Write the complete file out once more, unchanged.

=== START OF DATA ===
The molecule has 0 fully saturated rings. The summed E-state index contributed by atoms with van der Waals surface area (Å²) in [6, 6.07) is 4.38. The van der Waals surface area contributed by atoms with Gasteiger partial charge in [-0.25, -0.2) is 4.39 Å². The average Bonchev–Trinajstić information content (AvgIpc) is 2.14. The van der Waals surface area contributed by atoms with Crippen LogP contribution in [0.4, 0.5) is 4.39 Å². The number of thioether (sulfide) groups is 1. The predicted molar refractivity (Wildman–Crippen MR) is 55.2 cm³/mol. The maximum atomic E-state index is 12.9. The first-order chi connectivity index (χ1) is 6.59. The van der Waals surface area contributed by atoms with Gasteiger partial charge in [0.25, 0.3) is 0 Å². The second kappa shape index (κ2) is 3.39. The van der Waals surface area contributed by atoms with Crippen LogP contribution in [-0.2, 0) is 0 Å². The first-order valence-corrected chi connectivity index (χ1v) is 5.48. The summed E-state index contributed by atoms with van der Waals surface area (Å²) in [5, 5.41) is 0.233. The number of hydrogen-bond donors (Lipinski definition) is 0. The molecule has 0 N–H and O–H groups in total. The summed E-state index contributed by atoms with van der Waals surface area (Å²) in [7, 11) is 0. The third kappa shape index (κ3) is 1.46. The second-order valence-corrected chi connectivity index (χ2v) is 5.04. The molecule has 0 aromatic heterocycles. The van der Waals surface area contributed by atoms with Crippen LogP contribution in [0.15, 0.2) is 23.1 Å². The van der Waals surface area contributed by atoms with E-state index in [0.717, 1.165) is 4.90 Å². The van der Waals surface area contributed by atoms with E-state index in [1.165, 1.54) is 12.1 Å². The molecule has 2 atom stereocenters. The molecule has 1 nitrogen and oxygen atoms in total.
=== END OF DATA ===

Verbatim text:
The molecule has 0 fully saturated rings. The summed E-state index contributed by atoms with van der Waals surface area (Å²) in [6, 6.07) is 4.38. The van der Waals surface area contributed by atoms with Gasteiger partial charge in [-0.25, -0.2) is 4.39 Å². The average Bonchev–Trinajstić information content (AvgIpc) is 2.14. The van der Waals surface area contributed by atoms with Crippen LogP contribution in [0.4, 0.5) is 4.39 Å². The number of thioether (sulfide) groups is 1. The predicted molar refractivity (Wildman–Crippen MR) is 55.2 cm³/mol. The maximum atomic E-state index is 12.9. The first-order chi connectivity index (χ1) is 6.59. The van der Waals surface area contributed by atoms with Gasteiger partial charge in [0.25, 0.3) is 0 Å². The second kappa shape index (κ2) is 3.39. The van der Waals surface area contributed by atoms with Crippen LogP contribution in [-0.2, 0) is 0 Å². The first-order valence-corrected chi connectivity index (χ1v) is 5.48. The summed E-state index contributed by atoms with van der Waals surface area (Å²) in [5, 5.41) is 0.233. The number of hydrogen-bond donors (Lipinski definition) is 0. The molecule has 0 N–H and O–H groups in total. The summed E-state index contributed by atoms with van der Waals surface area (Å²) in [7, 11) is 0. The third kappa shape index (κ3) is 1.46. The second-order valence-corrected chi connectivity index (χ2v) is 5.04. The molecule has 0 aromatic heterocycles. The van der Waals surface area contributed by atoms with Crippen LogP contribution in [0.15, 0.2) is 23.1 Å². The van der Waals surface area contributed by atoms with E-state index in [0.717, 1.165) is 4.90 Å². The van der Waals surface area contributed by atoms with E-state index in [1.165, 1.54) is 12.1 Å². The molecule has 2 atom stereocenters. The molecule has 1 nitrogen and oxygen atoms in total.